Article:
Prevention of cancers, as opposed to treatment once cancers have become established, may help to significantly reduce mortality, improve the quality of life, and reduce the socioeconomic burden of these diseases.

In combination with our other work to predict individual cancer risk and understand cancer development, we are researching cancer prevention. Some risk factors for cancer development have already been established, and – on a population level – it is known that halting these influences can reduce the risk of developing cancers: for example, smoking dramatically increases the risk for certain cancers, and cessation will therefore reduce the risk for these cancer types.  However, it is not known how effective preventive measures are on an individual level (i.e., not every individual may have the same beneficial response to preventive measures).

Our work in prevention focuses on identifying effective preventive measures, as well as being able to monitor effectiveness on an individual basis.


In the BRCA PREV/END project, we assessed ways to reduce the risk for high risk breast cancer in BRCA mutation carriers.

Paradoxically, BRCA mutation carriers are virtually the only group of women who have the opportunity to reduce breast and ovarian cancer risk almost entirely. Currently however, the price women pay for this is very high as it requires both a bilateral mastectomy and bilateral salpingo-oophorectomy relatively early on in adult life. Angelina Jolie’s disclosure had an enormous impact and resulted in a dramatic increase in the number of women who opted for risk-reducing surgery. Based on this evidence, it would not be practicable or ethical to conduct primary prevention trials that use cancer incidence as an endpoint in BRCA carriers; in addition, these trials would not only require an extended time in which to run but also be prohibitively expensive. Hence, this requires the development of entirely new concepts in cancer prevention including assessment of efficacy in the tissue-at-risk or, ideally, in samples that can be obtained by non-invasive means.

In order to establish intermediate surrogate endpoint markers, we intend to test in vitro (BRCA PREVENT Pre-Clinical) and in vivo (BRCA PREVENT Trials) whether:

  1. the progesterone antagonist Mifepristone is able to prevent/reverse those epigenetic alterations which have been shown to be triggered by a combination of cell-autonomous and cell non-autonomous factors,
  2. this allows us to identify those women who may be able to reduce their breast and ovarian cancer risk by individualised treatment with Mifepristone.


We lead on Work Package 8 of the Human Exposome Assessment Platform (HEAP) project looking at age-related changes to the epigenome.

Previous work from our group and others has shown that ageing significantly alters the epigenome. Many factors during life can alter age-related methylation, including exposure to hormones, lifestyle, diet, or infections.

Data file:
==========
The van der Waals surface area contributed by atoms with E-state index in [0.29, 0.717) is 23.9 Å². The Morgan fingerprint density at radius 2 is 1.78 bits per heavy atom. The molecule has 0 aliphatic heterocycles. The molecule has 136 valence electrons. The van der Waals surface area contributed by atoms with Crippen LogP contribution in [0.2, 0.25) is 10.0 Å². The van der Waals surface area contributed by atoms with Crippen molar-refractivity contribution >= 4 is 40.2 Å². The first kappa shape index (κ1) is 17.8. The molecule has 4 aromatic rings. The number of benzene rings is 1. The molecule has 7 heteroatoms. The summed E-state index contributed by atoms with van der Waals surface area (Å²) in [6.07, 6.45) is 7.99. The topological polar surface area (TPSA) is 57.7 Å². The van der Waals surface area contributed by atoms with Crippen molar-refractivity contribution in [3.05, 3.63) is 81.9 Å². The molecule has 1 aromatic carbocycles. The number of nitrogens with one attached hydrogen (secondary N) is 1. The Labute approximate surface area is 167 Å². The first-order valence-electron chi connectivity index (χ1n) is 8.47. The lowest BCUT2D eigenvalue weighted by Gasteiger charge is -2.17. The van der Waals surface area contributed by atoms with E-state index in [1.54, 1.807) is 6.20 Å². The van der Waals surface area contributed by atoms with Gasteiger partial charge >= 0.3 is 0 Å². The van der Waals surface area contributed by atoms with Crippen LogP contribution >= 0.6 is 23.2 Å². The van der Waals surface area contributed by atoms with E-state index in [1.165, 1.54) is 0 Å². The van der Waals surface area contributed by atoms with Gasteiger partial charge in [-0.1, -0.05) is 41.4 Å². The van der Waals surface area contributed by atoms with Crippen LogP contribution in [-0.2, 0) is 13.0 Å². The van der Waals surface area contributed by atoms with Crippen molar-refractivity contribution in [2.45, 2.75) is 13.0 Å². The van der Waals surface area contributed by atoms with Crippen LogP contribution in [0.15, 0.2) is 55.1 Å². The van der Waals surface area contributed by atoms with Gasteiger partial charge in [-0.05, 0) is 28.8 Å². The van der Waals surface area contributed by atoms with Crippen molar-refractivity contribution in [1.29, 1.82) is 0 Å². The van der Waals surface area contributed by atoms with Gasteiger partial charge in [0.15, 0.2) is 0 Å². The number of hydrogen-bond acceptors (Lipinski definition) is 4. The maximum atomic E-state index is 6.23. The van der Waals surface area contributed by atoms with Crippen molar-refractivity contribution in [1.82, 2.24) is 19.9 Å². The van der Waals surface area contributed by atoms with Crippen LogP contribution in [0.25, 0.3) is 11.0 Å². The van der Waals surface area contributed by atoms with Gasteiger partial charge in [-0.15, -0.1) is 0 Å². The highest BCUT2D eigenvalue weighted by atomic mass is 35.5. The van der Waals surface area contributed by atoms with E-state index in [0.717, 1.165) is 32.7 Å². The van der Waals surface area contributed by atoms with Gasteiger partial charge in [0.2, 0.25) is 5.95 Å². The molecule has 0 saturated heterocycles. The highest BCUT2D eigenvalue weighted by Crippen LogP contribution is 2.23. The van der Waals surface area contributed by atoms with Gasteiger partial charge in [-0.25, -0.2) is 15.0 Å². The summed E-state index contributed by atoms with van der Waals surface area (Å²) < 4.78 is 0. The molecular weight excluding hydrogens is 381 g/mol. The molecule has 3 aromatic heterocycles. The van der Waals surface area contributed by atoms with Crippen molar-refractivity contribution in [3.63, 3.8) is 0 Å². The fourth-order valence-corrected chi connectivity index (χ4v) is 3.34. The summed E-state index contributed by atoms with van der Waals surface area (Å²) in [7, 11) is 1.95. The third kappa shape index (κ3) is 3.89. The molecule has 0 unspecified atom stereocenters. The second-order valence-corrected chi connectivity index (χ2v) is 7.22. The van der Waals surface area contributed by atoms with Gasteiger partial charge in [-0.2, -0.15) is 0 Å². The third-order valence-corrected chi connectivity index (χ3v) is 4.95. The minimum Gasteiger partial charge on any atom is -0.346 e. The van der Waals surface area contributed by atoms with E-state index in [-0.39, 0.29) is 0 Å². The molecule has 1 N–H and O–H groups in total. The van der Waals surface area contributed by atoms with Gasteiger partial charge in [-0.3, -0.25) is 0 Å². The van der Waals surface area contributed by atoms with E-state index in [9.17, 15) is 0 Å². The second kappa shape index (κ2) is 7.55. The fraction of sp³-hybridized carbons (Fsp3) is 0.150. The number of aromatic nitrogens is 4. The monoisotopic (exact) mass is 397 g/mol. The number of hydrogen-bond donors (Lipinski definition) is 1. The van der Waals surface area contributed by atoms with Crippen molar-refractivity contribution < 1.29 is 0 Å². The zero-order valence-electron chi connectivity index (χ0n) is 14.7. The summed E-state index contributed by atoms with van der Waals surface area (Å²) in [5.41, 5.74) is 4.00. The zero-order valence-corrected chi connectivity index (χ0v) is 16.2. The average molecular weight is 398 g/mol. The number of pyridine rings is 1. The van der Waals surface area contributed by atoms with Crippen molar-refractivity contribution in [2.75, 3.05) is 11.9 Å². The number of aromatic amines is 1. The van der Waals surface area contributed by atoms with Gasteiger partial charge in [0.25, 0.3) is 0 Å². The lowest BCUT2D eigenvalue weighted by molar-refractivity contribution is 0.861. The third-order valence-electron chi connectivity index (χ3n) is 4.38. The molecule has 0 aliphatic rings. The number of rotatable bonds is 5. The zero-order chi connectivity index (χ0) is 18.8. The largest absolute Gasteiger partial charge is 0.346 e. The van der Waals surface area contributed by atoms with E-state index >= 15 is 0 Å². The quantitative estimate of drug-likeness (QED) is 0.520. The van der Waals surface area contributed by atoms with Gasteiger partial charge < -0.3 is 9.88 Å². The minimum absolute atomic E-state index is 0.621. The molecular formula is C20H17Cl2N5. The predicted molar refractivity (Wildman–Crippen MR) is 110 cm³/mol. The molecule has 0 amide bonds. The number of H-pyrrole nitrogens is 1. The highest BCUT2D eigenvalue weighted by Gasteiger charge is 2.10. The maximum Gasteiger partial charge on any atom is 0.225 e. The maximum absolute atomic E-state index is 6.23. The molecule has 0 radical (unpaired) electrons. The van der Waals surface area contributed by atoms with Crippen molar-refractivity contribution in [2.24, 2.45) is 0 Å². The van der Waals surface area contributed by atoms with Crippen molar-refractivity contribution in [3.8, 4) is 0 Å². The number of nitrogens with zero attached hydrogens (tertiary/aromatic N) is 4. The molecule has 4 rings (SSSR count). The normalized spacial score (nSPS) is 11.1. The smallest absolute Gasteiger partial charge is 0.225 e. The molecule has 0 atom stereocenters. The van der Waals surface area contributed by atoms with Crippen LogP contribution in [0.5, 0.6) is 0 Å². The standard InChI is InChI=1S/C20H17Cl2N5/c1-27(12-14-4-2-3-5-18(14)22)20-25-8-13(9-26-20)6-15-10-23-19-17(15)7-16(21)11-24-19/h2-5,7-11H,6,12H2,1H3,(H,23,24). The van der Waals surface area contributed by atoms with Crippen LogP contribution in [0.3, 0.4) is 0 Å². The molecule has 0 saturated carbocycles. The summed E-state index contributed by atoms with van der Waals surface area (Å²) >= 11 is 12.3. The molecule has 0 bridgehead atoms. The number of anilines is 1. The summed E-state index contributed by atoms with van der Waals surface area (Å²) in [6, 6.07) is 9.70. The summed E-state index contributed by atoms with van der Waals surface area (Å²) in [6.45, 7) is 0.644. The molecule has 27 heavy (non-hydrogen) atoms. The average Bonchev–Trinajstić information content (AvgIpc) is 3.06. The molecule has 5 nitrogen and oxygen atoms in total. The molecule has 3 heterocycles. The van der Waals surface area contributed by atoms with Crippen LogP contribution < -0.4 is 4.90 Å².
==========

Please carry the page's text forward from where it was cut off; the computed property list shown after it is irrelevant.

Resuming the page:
Our innovative work looks at how certain lifestyle changes influence age-related epigenetic parameters, as well as other factors of biological ageing.



Lifestyle Studies

We are running 3 studies that will deliver comprehensive datasets relating to the impact of lifestyle interventions (intermittent fasting, exercise, psychosocial interventions and smoking cessation) on the epigenome and multiple additional biological endpoints.

1. TirolGESUND study: exploring the hypothesis that lifestyle interventions [smoking cessation or intermittent fasting (with and without ketogenic supplementation)] can lead to changes in epigenetic test results.
2. LIFE-Tirol study: investigating whether lifestyle interventions with the aim of disease prevention [intermittent fasting and/or exercise and/or stress reduction, relaxation and resilience training] are acceptable to the population of Tyrol. 
3. SUN-Tirol study: investigating whether smoking cessation is acceptable to the population of Tyrol and whether the motivation to remain smoke-free is influenced by access to information about changes in an individual’s epigenetic markers.

Watch videos describing our work on cancer prevention

Epigenetic clocks

Our work to monitor the efficacy of cancer prevention is underpinned by the development of new epigenetic clocks. Our clocks accurately predict chronological age and are tissue-specific. Our WID-relative epithelial age (WID-REA) clock specifically captures ageing of epithelial cells that line our organs. We are now exploring how these clocks change after changes in lifestyle such as diet, intermittent fasting, exercise and wellbeing interventions.

Breast cancer prevention with antiprogestins

In the second video, we describe the potential for individualised breast cancer prevention and risk monitoring using antiprogestins and a novel type of epigenetic test, the WID-Breast29, Our findings may be particularly valuable for individuals at the highest risk, for instance BRCA mutation carriers.


Vision 2040

To make women's cancer a disease of the past by 2040.